Chamundeshwari of Pilgaon

Home of the Goddess.

Adjoining the meandering Mandovi river, Pilgaon was once the archetypal Goan village: lush, leafy, serene, blessed by the goodness Nature grants a riverine habitat. But all that changed when Goa‘s mining mafia commandeered the area. For the past five decades these environmental assassins, under the guise of helping Goa‘s economy, laid waste to Pilgaon and its surrounds. Life for the locals rapidly descended into a living hell of craters at their feet, sludge in the water bodies, and air filled with toxic particulates. Then, at long last, came the miracle – in September 2012 the Supreme Court of India, acting on the pleas of local activists, finally stepped in and imposed a complete ban on mining activity in Goa. For the believers this was divine intervention, a manifestation of the power of the resident divinity, Chamundeshwari.

Pilgaon’s old temple of Goddess Chamundeshwari, an avatar of Shakti, was originally located in Goa Velha, 17 kms away (as the crow flies). Following the sacking of the temple by the Portuguese c. 1530, the idol was relocated to Pilgaon and reconsecrated. The memory of Chamundeshwari lingers even to this day in the imagination of the Catholic village folk of Goa Velha, especially the traditional salt farmers who visit Pilgaon once a year to commune with the Goddess.

I made good on this reprieve to go to Pilgaon during the monsoons earlier this year. The capacity of the land to revivify itself is quite astonishing. The scars were visible, but Pilgaon can breathe now. Green shoots had broken out all over, peace and quiet had returned to the area; the promise of a renewal was unmistakable. Whether this is here to stay or a mirage remains to be seen.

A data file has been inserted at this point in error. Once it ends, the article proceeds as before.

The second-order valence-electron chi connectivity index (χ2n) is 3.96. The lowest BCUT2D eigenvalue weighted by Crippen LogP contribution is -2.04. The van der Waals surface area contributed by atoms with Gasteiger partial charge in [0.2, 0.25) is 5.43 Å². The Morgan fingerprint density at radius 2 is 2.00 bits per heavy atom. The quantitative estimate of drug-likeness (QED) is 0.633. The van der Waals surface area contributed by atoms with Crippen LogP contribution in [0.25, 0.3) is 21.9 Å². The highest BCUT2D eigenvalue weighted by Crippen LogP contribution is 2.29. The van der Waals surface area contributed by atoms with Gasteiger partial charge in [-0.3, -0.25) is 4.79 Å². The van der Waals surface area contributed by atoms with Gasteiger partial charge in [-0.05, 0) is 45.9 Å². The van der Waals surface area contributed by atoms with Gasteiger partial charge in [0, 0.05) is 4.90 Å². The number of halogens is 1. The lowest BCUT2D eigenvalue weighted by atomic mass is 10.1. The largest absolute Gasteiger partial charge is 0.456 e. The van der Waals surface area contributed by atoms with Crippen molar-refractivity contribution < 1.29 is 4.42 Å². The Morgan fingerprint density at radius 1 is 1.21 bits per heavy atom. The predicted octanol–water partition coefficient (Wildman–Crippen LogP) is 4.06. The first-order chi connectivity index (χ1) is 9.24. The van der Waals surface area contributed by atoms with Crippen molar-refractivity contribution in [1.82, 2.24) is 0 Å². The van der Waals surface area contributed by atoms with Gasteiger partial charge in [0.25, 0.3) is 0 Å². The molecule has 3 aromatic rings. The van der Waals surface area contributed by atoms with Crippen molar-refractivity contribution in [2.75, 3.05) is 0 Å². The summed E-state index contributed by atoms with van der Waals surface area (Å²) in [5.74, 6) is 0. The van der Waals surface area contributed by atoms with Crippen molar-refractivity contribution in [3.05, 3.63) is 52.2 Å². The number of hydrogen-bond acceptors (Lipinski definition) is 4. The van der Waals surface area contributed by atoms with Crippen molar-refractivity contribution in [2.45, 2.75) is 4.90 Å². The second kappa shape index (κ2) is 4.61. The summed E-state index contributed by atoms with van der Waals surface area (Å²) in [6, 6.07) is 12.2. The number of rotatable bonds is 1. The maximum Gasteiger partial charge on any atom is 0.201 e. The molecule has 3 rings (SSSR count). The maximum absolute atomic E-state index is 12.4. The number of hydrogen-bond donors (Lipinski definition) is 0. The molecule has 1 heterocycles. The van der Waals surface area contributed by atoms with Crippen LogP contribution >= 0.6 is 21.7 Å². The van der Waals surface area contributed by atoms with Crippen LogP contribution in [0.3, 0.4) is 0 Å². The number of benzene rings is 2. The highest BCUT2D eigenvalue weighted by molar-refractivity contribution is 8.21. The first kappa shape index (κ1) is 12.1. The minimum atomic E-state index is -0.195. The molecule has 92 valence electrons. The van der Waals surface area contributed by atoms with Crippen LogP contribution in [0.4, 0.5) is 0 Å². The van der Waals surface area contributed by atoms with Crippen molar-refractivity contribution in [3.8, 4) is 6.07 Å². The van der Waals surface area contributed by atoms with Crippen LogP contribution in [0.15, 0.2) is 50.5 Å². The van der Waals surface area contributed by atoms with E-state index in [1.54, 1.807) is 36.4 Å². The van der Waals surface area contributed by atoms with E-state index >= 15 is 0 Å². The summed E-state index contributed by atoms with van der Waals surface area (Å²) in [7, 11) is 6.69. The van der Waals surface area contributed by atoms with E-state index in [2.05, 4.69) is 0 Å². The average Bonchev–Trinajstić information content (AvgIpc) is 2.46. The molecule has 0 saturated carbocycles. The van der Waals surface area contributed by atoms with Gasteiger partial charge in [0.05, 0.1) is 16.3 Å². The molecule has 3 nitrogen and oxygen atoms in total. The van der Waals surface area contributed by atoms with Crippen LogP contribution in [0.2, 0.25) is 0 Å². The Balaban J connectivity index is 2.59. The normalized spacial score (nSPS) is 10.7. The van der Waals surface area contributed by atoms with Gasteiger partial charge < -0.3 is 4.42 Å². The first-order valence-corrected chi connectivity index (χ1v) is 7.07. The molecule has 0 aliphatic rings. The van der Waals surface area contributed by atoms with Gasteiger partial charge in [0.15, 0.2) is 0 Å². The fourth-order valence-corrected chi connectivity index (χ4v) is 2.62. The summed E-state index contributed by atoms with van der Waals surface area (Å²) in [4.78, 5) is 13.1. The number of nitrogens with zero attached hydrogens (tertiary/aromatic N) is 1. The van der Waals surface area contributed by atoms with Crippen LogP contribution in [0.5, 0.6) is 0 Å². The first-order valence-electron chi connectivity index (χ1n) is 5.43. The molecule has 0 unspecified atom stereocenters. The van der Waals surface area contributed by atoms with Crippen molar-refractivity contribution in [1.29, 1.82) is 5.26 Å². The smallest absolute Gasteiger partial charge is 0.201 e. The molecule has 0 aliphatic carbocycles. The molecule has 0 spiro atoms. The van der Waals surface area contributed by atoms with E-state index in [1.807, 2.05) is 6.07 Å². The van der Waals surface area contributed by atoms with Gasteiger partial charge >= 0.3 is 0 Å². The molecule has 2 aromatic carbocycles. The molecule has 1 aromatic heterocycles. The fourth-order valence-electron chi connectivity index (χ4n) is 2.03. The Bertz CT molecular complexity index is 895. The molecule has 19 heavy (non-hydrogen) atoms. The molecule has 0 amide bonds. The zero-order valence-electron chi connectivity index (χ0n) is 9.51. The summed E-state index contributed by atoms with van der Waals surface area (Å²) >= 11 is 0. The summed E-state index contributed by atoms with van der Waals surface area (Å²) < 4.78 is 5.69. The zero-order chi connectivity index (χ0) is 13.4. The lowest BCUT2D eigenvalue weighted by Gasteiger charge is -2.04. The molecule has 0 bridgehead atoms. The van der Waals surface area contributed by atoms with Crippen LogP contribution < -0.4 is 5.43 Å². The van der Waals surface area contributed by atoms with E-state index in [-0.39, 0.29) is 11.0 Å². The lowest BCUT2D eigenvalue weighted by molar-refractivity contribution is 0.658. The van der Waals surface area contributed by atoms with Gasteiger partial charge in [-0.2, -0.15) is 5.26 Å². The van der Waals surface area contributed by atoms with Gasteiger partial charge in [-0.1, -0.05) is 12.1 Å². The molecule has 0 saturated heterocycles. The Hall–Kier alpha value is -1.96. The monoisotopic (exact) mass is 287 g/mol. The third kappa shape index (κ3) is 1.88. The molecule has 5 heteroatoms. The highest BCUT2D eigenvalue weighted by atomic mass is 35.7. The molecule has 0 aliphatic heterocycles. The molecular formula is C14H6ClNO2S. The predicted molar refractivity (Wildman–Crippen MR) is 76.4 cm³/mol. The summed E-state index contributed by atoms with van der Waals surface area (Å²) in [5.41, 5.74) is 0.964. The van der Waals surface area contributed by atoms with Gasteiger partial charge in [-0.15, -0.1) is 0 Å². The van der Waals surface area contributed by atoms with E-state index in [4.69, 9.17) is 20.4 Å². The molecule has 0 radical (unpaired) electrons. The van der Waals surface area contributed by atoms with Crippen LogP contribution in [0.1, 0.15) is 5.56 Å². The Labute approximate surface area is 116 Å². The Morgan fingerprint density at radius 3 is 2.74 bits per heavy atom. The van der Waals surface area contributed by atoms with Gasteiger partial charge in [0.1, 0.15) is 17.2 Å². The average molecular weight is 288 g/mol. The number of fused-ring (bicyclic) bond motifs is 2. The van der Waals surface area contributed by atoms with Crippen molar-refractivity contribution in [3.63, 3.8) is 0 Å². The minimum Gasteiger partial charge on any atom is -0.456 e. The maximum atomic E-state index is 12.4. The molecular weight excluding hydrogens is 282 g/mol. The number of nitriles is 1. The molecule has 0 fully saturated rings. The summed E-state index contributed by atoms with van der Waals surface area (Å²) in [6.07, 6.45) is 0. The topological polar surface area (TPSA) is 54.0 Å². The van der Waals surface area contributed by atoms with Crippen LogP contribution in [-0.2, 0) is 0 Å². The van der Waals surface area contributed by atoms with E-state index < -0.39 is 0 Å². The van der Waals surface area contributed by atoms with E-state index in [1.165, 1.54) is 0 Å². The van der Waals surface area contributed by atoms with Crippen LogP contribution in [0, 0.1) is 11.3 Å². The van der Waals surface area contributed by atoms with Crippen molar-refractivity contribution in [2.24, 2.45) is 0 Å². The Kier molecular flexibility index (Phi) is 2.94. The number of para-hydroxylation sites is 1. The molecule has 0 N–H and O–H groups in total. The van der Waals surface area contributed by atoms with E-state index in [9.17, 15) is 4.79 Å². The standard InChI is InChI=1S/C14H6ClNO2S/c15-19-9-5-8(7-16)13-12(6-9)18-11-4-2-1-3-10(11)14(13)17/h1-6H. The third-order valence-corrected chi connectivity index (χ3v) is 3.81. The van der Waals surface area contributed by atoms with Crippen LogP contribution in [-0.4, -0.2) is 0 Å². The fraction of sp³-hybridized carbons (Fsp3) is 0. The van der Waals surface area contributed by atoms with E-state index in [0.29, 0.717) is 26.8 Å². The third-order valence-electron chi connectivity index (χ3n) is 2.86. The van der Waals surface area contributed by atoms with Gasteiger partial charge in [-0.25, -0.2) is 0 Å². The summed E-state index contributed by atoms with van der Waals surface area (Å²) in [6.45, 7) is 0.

Chamundeshwari temple in Vargao-Pilgaon, Goa

Chamundeshwari temple in Vargao-Pilgaon, Goa
5D Mark III, Zeiss ZE 50 f/2 MP

 
Chamundeshwari of Vargao, Pilgaon, Goa

Chamundeshwari
5D Mark III, 70-200L f/2.8 IS II

 

On entering the village we first came upon this luscious scene. The only problem with what should have been a compelling image was the unsightly mass of power lines cutting across the frame. Enter Miss Photoshop. Eliminating the intruding lines is now trivial: trace a path, then stroke it with the spot healing brush in “content-aware fill” mode and voila!

Temple in Pilgaon, Goa

Temple in Pilgaon, Goa

Temple in Pilgaon, with and without intruding power lines
5D Mark III, 70-200L f/2.8 IS II

 
 
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  • […] ruining the look and feel. Then I was reminded of Rajan Parrikar‘s words from his post ‘Chamundeshwari of Pilgaon‘ on his […]ReplyCancel

  • SP NAIK - December 14, 2013 - 8:24 pm

    Great pics. It is amazing how you eliminated those power lines from the image.ReplyCancel

  • sukhad - December 11, 2013 - 3:06 am

    P.S: You take lovellllllly photos! I always get so much vicarious pleasure on your website!ReplyCancel

  • sukhad - December 11, 2013 - 3:01 am

    I wish, I wish, I wish, that I could trace a path across eastern Goa, then stroke it with the spot healing brush in “content-aware fill” mode and “voila!” restore all our scarred agriculture, plundered mountains and tortured villages to its original glory!

    It rends my heart to know that its only wishful thinking…. the mining mafia and the government (whoever is in power) would never tolerate such a healing!ReplyCancel

  • Usha Malkerneker - December 10, 2013 - 6:50 am

    As expected beautiful pics but the sadness is hard to shake. Mining may have been stopped but the miners with big bucks will be given preferential treatment by the same Goans who want the beautiful Goa. Money buys ppl. Having said that, can one restore the beauty lost to its entirety? How do we recreate the mountains eroded by the mining, left like a half eaten prey? Can we teach ppl that the beauty of the nature is the biggest treasure of Goa and teach them not to let the new wave of tourism destroy it. If Goans themselves don’t respect the place, no one else will.ReplyCancel

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